What's the advantage of "value restriction" over "polymorphism by name"?


#1

What is the motivation for OCaml to choose “value restriction” over “polymorphism by name” (call by name)?

From my personal view, polymorphism by name does not bring in new rules like 'a to the type system.
And it seems simpler to me.

Reference:

Xavier Leroy, 1993. Polymorphism by name for references and continuations. In 20th symposium Principles of Programming Languages, pages 220-231. ACM Press, 1993.


#2

The value restriction isn’t that onerous, and OCaml improves on it by using a relaxed restriction. The relaxed value restriction addresses some of the concerns about programming with references that are brought up in the linked paper.

Implicit duplication of side effecting computations is a nasty problem to introduce for the little benefit gained. I’m not surprised that the (relaxed) value restriction was considered preferable.


#3

OCaml improves on it by using a relaxed restriction

From a view point of history, relaxed restriction is introduced in a later
time.
And it may not related to the decision of choosing value restriction over
polymorphism by name.

From a view point of now, relaxed restriction loosen the restriction for
some conditions.
It does be an improvement, but not a fundamentally different thing compared
to value restriction.

Implicit duplication of side effecting computations

What do you mean by “implicit”?
In the polymorphism by name paper,
call by name and call by value is clearly distinguished in syntax,
just like laziness and strictness in OCaml.


#4

The definitions look different, but at the use sites of a polymorphic variable there are potential side effects without any syntactic indication, that is, implicitly. Note that Lazy is not quite like this as in order to force a lazy value you have to either call Lazy.force or match on a lazy pattern.

And it may not related to the decision of choosing value restriction over polymorphism by name. From a view point of now, relaxed restriction loosen the restriction for
some conditions.

It seems to me that the OCaml designers started with a standard approach (the value restriction), but were unhappy with the way it worked with references. They experimented with various improvements, including polymorphism-by-name, and eventually settled on the relaxed value restriction. In this sense the two ideas are competitors whether polymorphism-by-name came first or not.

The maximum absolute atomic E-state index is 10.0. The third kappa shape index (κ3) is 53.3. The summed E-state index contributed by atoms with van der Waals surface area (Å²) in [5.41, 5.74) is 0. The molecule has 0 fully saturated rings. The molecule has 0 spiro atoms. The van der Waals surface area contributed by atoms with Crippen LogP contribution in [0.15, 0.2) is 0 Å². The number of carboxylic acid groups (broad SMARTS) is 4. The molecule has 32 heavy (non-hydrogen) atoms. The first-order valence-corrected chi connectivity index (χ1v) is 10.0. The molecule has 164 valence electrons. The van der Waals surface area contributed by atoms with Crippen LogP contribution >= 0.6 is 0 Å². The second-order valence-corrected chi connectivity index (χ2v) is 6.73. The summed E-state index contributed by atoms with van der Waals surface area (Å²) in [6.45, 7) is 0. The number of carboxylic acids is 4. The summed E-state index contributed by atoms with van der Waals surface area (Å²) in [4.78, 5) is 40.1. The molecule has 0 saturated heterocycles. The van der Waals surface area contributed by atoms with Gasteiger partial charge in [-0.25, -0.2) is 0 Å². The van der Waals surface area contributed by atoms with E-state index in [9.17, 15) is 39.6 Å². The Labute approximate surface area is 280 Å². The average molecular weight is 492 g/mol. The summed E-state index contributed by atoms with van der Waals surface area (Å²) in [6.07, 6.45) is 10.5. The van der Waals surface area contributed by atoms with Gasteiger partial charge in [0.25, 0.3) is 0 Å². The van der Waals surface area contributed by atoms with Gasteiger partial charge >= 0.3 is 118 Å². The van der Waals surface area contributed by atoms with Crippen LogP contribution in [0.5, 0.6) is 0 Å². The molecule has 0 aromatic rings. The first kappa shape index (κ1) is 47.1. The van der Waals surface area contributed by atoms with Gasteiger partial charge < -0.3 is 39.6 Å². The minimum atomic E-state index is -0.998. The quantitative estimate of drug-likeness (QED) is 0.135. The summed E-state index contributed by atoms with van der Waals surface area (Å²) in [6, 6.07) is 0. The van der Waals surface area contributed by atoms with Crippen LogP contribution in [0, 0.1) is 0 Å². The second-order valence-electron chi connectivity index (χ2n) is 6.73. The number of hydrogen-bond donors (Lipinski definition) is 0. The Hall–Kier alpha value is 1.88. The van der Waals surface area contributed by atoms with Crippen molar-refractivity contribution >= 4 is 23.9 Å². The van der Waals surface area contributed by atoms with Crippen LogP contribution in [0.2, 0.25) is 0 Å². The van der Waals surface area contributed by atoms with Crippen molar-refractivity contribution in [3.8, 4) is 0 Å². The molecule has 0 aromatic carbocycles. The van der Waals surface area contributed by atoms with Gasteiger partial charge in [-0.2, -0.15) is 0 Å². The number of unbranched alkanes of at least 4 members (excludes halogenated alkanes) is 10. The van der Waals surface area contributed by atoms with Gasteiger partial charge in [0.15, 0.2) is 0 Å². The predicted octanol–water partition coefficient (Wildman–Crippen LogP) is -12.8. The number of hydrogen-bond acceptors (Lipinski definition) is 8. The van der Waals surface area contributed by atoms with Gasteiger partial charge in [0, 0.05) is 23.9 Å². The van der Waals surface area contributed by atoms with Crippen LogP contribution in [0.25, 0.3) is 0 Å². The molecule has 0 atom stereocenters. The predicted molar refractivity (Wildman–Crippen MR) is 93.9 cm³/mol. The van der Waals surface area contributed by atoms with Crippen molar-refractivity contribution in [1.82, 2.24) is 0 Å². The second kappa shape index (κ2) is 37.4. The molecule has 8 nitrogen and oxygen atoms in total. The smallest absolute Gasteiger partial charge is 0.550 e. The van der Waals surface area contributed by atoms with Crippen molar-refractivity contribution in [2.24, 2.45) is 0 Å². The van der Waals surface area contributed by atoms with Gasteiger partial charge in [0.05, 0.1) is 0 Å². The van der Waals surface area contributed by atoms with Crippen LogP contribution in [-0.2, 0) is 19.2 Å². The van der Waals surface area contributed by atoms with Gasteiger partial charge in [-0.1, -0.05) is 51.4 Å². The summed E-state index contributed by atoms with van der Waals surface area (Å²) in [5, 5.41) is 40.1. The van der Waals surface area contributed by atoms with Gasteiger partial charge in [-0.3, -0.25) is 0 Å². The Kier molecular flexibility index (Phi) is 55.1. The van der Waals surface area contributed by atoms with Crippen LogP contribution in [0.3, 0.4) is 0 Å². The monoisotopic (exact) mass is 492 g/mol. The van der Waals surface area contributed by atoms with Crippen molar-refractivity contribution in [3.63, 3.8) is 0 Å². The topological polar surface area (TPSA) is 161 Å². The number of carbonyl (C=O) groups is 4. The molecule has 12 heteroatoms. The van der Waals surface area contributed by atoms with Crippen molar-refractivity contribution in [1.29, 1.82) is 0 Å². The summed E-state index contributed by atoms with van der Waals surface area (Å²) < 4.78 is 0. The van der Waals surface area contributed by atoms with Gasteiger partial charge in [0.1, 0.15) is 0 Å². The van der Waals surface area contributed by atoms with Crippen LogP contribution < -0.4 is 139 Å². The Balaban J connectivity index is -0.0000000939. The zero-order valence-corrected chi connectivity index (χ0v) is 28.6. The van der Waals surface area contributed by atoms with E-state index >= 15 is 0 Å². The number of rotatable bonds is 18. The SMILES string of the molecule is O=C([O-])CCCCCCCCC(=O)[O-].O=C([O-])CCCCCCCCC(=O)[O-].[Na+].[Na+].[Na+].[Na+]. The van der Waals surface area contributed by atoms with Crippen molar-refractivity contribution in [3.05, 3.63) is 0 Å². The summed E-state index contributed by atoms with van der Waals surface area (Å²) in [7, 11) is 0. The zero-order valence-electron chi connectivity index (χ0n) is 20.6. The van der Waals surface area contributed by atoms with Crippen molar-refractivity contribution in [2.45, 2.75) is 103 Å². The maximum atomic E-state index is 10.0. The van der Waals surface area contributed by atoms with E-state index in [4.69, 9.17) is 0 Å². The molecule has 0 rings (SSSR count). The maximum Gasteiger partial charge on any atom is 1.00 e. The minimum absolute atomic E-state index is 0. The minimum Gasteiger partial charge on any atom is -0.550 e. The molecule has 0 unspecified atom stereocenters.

#5

Issues related to the relaxed value restriction has become relevant again after the introduction of GADTs, since these don’t admit positive variance, as required by the relaxation. The way forward may be to restore variance checking; even failing that a new pseudo-variance could indicate that the type is merely state-free for that parameter. Though, inspired by that paper one could consider a somewhat more esoteric but imperative-friendly option:

The by-name binding in the paper induce an evaluation per occurrence. It seems sufficient to evaluate the let-term at each type in order to guarantee safety. Such a “by-type” semantic would generalise the by-value semantic, admitting the same type generalisation as by-name. Though, since it does not generalise the relaxed value restriction it should be a separate let-construct if added to OCaml.

E.g., without suggesting this specific syntax

let [_] get_cell, set_cell, clear_cell =
  let r = ref None in
  ((fun () -> !r), (fun x -> r := Some x), (fun x -> r := None))
val ['a] get_cell : (unit -> 'a option)
val ['a] set_cell : ('a -> unit)
val ['a] clear_cell : (unit -> unit)

would create a reference per instance of 'a.

This would have a performance penalty linear in the number of type instances instead of linear in the number of calls. There would be challenges to the implementation though. A run-time representation of types seems necessary in order to memoise the state at each used type. Since types can be generated at run time, at least due to first-order modules, there are potential space leaks and instances which cannot be identified for initialization at compile-time.

Without being familiar with its implementation, I’d imagine this might trespass into modular-implicits territory due to the instance-creation and implied type argument.